Since my adrenal mess was caused by inhaled steroids and I no longer take them, I am told I should recover. So far I haven't. It would seem to me that Cushing's and what I have are similar. What is the difference?
If you are taking replacement hormones, etc., why are you in a life-threatening situation? Is it because they cannot accurately replace what you have lost, or is it because the problem is not completely understood?
I have run into many a Cushie that had their Cushing's caused my steroid shots, inhalers or prednisone...yeah, it *should* go away and in most people it does, but in a few, the steroids just cause an issue that sticks around and the docs just don't seem to be able to understand it. It appears that the steroids kicked off something in your own body - so the external source is now internal. I bet you have a tumor somewhere and those steroids 'turned it on" so to speak.
My situation is not life threatening daily - but one cannot live without adrenals or adrenal function - and if you get sick, you learn fast that you go downhill fast and furious, and I have come close to not being here. Simple infections - I have NO power to fight. I have to carry an emergency shot, pills etc. Still, I would take this to Cushing's any day.
Well, I have high cortisol. Thought I had gotten it somewhat under control. Was waking up about every 2 hours in a surge, but now I just wake up.
Anyways, the surges have started coming back and I was trying to figure out what could was I doing that was different. ONE of the things was taking MSM for some severe knee pain, so I researched cortisol and MSM. Here is something I found.
MSM: MSM (Methylsulfonylmethane) is a sulphur mineral. and natural pain killer. MSM blocks the inflammatory process while simultaneously stimulating the body’s natural anti-inflammatory hormone, cortisol. MSM also helps increase the synovial fluid level in joints and protects cartilage from being broken down
If MSM really blocked cortisol, then NIH or some of the other large hospitals would have it being used in a clinical study as they are currently searching for medications without horrible side effects to use as a treatment for Cushing's syndrome.
Again, if you lower cortisol, you need replacements as you can die without it. Even when you lower cortisol under a doctor's supervision, you need to replace it or have the replacements at the ready in case you get too low.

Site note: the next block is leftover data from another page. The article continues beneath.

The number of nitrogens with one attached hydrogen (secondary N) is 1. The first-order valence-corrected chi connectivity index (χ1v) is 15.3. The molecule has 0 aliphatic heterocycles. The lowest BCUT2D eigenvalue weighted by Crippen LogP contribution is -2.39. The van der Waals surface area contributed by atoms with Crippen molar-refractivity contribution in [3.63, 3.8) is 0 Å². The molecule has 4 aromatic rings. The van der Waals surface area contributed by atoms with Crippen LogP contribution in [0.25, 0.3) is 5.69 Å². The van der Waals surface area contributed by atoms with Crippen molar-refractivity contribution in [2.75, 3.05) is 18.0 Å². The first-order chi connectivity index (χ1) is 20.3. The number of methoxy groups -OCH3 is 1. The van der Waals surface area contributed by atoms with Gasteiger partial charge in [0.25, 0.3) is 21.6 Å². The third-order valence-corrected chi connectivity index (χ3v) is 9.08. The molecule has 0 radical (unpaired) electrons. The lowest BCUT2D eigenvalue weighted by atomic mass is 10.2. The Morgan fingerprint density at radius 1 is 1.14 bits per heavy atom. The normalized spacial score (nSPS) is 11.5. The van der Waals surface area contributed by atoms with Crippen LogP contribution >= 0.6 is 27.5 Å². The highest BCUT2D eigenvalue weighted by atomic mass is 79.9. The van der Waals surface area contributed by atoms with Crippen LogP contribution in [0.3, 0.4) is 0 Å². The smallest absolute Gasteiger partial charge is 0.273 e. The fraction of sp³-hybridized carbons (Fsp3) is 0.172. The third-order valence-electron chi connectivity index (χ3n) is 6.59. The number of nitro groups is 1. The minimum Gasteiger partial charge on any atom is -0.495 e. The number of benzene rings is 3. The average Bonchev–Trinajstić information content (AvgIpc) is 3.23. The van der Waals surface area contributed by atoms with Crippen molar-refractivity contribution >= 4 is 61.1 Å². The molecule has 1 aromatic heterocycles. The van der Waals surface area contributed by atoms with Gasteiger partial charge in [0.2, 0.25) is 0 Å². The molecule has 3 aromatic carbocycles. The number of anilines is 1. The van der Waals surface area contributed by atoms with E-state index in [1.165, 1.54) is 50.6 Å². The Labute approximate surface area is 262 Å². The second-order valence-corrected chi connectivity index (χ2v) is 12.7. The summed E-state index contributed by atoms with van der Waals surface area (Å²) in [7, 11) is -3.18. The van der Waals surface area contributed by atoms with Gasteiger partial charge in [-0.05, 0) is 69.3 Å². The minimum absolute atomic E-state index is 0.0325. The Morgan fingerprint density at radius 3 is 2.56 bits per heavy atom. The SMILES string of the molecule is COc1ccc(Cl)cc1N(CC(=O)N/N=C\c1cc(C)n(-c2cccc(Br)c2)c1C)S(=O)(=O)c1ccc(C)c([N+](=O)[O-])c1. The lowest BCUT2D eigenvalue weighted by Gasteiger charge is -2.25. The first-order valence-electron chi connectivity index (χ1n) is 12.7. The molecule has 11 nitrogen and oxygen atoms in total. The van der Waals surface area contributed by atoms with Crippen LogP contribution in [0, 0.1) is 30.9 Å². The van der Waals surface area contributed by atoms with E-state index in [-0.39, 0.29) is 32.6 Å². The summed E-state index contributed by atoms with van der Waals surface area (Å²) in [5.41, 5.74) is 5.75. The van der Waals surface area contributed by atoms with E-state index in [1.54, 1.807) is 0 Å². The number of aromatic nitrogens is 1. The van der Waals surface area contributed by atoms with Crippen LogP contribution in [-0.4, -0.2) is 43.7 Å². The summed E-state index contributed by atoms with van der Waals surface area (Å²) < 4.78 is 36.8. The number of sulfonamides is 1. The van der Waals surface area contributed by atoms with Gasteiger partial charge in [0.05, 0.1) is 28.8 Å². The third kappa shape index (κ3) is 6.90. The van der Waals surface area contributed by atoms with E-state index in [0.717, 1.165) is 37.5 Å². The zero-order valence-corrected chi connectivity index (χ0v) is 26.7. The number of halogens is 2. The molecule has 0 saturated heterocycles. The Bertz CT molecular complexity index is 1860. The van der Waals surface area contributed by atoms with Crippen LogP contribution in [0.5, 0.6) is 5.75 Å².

I could not find a "msm blocks cortisol" reference anywhere except on vitamin sites - not on medical or any university sites or treatments sites for Cushing's which is elevated cortisol. MSM is probably a great joint treatment - but please - it is not a cortisol treatment. Keep taking it for your knee.
It does not say it BLOCKS cortisol,rather it has the OPPOSITE effect.
This is the comment:
"MSM: MSM (Methylsulfonylmethane) is a sulphur mineral. and natural pain killer. MSM blocks the inflammatory process while simultaneously stimulating the body’s natural anti-inflammatory hormone, cortisol."
Which in essence means that it actually stimulates cortisol not blocks it. With high cortisol, I definitely don't need it "stimulated"
Hey I have addisions disease for 17 years and I have found something that has given me a chance to live again at 40 lol MSM it's amazing I recommend anyone with addisions disease or issues with there adrenals to take it. Also has so many other heath benefits. I love MSM!!
Copyright 1994-2018MedHelp.All rights reserved. MedHelp is a division of Vitals Consumer Services, LLC.
The Content on this Site is presented in a summary fashion, and is intended to be used for educational and entertainment purposes only. It is not intended to be and should not be interpreted as medical advice or a diagnosis of any health or fitness problem, condition or disease; or a recommendation for a specific test, doctor, care provider, procedure, treatment plan, product, or course of action. MedHelp is not a medical or healthcare provider and your use of this Site does not create a doctor / patient relationship. We disclaim all responsibility for the professional qualifications and licensing of, and services provided by, any physician or other health providers posting on or otherwise referred to on this Site and/or any Third Party Site. Never disregard the medical advice of your physician or health professional, or delay in seeking such advice, because of something you read on this Site. We offer this Site AS IS and without any warranties. By using this Site you agree to the following Terms and Conditions. If you think you may have a medical emergency, call your physician or 911 immediately.